In this episode of Rathbone Group’s educational video series on subrogation topics, attorney Kim Rathbone discusses a topic submitted by one of our viewers: how to proceed when a tortfeasor dies in the midst of a subrogation suit.
Who Should a Subrogation Team Pursue if the Tortfeasor Dies?
Once a tortfeasor dies, the proper party in the subrogation matter is the tortfeasor’s estate. Substitution of the Estate in lieu of the deceased is accepted practice because it is simplest procedurally.
Additionally, death does not void a carrier from subrogation pursuit for any insurance coverage the tortfeasor had. This means you can still approach the carrier for recovery. However, the insurer still has the right to argue liability and/or try to negotiate the amount down.
If the deceased tortfeasor’s carrier refuses to pay on the subrogation claim, the lawsuit becomes against the Estate via probate court.
Pursuing Subrogation Recovery Against at Estate in Probate Court
There is a host of evidentiary issues that come with a tortfeasor being unable to testify in a subrogation case. Many subrogation companies, like ours, use skip trace vendors to confirm the tortfeasor’s identity and date of death. Kim cautions that, while skip tracing isn’t 100% accurate, the more identifiers you have, the more accurate it is. Regardless, it is an extremely helpful tool in subrogation cases where the tortfeasor has died.
Once you verify who the tortfeasor is, look for an estate. Sources Rathbone Group recommends include:
- PeopleMap on Westlaw
- Online searches
- Courts of the county last known address
If the tortfeasor has an estate, then a subrogation claim can be filed against it. The deadlines for this type of subrogation process, though laws vary by state, are short. If a subrogation professional does not know about the death and misses the deadlines and the Estate gets resolved, it is too late to have your subrogation claim paid through the Estate.
Estate Payouts: Do Subrogation Claims get Priority?
The appointed Trustee of the Estate is the person with the authority to resolve any subrogation actions. The good news, Kim explains, is that creditors are paid before any will beneficiaries. The bad news: other creditors may have priority over insurance subrogation cases. Examples of this are burial/funeral costs and any end-of-life/hospice medical bills.
In analysis of the Estate’s assets, a subrogation attorney should consider that certain types of property will not go through the probate court, meaning your subrogation recovery may not come from these assets:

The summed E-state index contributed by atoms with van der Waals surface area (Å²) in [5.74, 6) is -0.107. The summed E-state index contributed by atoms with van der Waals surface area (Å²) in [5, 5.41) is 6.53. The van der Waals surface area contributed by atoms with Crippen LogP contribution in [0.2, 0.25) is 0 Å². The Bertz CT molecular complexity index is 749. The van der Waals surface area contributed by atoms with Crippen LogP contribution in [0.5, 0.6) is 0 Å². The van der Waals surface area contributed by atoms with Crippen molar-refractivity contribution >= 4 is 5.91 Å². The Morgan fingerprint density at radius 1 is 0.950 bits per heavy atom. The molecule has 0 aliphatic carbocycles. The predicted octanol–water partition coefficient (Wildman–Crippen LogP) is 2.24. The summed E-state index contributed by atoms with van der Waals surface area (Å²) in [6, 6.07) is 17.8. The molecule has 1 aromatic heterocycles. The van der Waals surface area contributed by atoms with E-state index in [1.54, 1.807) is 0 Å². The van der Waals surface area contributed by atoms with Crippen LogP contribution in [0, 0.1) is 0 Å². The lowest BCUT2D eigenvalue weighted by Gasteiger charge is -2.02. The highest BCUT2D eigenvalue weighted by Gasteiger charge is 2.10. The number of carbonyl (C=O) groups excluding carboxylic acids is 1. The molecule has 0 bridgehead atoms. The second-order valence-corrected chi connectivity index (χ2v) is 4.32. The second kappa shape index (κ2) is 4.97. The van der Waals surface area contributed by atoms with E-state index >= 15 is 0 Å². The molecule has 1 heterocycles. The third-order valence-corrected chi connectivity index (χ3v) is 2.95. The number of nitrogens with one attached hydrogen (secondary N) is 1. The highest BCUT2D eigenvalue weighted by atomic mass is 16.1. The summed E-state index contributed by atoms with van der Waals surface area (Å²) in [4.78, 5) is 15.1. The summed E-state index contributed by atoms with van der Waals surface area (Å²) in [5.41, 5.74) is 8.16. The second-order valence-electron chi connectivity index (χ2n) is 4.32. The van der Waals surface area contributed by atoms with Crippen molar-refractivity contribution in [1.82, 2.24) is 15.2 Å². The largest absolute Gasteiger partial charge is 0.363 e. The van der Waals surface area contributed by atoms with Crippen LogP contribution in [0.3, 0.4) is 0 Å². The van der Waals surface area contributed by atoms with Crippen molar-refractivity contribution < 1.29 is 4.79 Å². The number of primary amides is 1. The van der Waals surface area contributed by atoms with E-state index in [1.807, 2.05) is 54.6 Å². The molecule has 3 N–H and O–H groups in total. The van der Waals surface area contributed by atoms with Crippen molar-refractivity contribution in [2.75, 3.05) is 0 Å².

- Jointly-owned property, such as homes and bank accounts, automatically go to the joint owner.
- Payable Upon Death accounts
- Retirement accounts
- Some states have homestead exemptions that default any real estate to the will beneficiary.
The Subrogating Side can Open an Estate When there Isn’t One
In cases where there is no estate, depending on the state’s insurance laws and the amount of money you are owed, a subrogating attorney can open an estate. But, there are mitigating factors to consider first:
- Court costs
- Hard time for tortfeasor’s family; might create political issues
- Legal and Trustee fees
- No control over how costs will continue to accrue; cost is a big question mark when opening an estate
- Procedurally difficult without sufficient information about tortfeasor; there are different types of estates
For instance, an Estate may or may not even have a will. There are also small estates, called summary release from administration, which are typically worth less than $100,000, though thresholds vary by state.
The main concern here, according to Kim, is as a subrogating attorney, you do not want to open the wrong type of estate, but sometimes there is not enough information about the tortfeasor to know. There is also net subrogation recovery to consider: after the costs of opening an estate, will the recovery outweigh those costs? Auto and property insurance claims, for instance, are not usually large balances, so may not be worth pursuing.As a subrogation-focused law firm, we are invested in educating subrogation professionals on the nuanced and sometimes tricky processes of insurance and subrogation law. If you have other questions, feel free to submit them to the Rathbone Group subrogation team, and check out our podcasts and YouTube channels for more educational discussions about all things subrogation.